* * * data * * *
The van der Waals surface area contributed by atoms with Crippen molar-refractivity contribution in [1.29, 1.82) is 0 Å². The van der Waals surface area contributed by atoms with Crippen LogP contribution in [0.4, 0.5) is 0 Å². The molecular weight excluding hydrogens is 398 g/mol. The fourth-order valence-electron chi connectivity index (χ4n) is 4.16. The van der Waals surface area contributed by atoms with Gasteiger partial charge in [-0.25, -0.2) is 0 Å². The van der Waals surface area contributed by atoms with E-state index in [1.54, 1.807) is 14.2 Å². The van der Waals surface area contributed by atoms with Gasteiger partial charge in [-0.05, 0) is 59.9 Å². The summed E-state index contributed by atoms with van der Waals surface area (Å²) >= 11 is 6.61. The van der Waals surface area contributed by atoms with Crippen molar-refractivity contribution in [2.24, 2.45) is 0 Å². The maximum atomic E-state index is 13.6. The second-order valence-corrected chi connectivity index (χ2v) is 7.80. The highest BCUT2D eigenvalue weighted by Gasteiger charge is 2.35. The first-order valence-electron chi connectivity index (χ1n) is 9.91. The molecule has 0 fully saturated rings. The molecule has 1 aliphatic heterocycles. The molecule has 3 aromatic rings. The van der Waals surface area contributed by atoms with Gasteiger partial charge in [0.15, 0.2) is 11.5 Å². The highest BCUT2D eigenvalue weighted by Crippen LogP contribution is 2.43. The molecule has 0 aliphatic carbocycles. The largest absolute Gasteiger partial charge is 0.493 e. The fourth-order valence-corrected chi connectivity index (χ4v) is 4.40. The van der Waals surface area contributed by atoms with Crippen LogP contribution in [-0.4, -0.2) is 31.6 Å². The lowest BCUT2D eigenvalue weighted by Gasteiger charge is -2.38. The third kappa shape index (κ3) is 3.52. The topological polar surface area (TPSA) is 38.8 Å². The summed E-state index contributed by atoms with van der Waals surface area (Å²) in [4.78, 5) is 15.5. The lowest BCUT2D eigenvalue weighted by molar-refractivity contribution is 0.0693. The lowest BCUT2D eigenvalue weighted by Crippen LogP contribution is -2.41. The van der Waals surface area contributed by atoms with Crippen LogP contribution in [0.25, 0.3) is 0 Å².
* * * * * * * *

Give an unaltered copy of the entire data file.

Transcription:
The van der Waals surface area contributed by atoms with Crippen molar-refractivity contribution in [1.29, 1.82) is 0 Å². The van der Waals surface area contributed by atoms with Crippen LogP contribution in [0.4, 0.5) is 0 Å². The molecular weight excluding hydrogens is 398 g/mol. The fourth-order valence-electron chi connectivity index (χ4n) is 4.16. The van der Waals surface area contributed by atoms with Gasteiger partial charge in [-0.25, -0.2) is 0 Å². The van der Waals surface area contributed by atoms with E-state index in [1.54, 1.807) is 14.2 Å². The van der Waals surface area contributed by atoms with Gasteiger partial charge in [-0.05, 0) is 59.9 Å². The summed E-state index contributed by atoms with van der Waals surface area (Å²) >= 11 is 6.61. The van der Waals surface area contributed by atoms with Crippen molar-refractivity contribution in [2.24, 2.45) is 0 Å². The maximum atomic E-state index is 13.6. The second-order valence-corrected chi connectivity index (χ2v) is 7.80. The highest BCUT2D eigenvalue weighted by Gasteiger charge is 2.35. The first-order valence-electron chi connectivity index (χ1n) is 9.91. The molecule has 0 fully saturated rings. The molecule has 1 aliphatic heterocycles. The molecule has 3 aromatic rings. The van der Waals surface area contributed by atoms with Gasteiger partial charge in [0.15, 0.2) is 11.5 Å². The highest BCUT2D eigenvalue weighted by Crippen LogP contribution is 2.43. The molecule has 0 aliphatic carbocycles. The largest absolute Gasteiger partial charge is 0.493 e. The fourth-order valence-corrected chi connectivity index (χ4v) is 4.40. The van der Waals surface area contributed by atoms with Crippen LogP contribution in [-0.4, -0.2) is 31.6 Å². The lowest BCUT2D eigenvalue weighted by Gasteiger charge is -2.38. The third kappa shape index (κ3) is 3.52. The topological polar surface area (TPSA) is 38.8 Å². The summed E-state index contributed by atoms with van der Waals surface area (Å²) in [4.78, 5) is 15.5. The lowest BCUT2D eigenvalue weighted by molar-refractivity contribution is 0.0693. The lowest BCUT2D eigenvalue weighted by Crippen LogP contribution is -2.41. The van der Waals surface area contributed by atoms with Crippen LogP contribution in [0.25, 0.3) is 0 Å².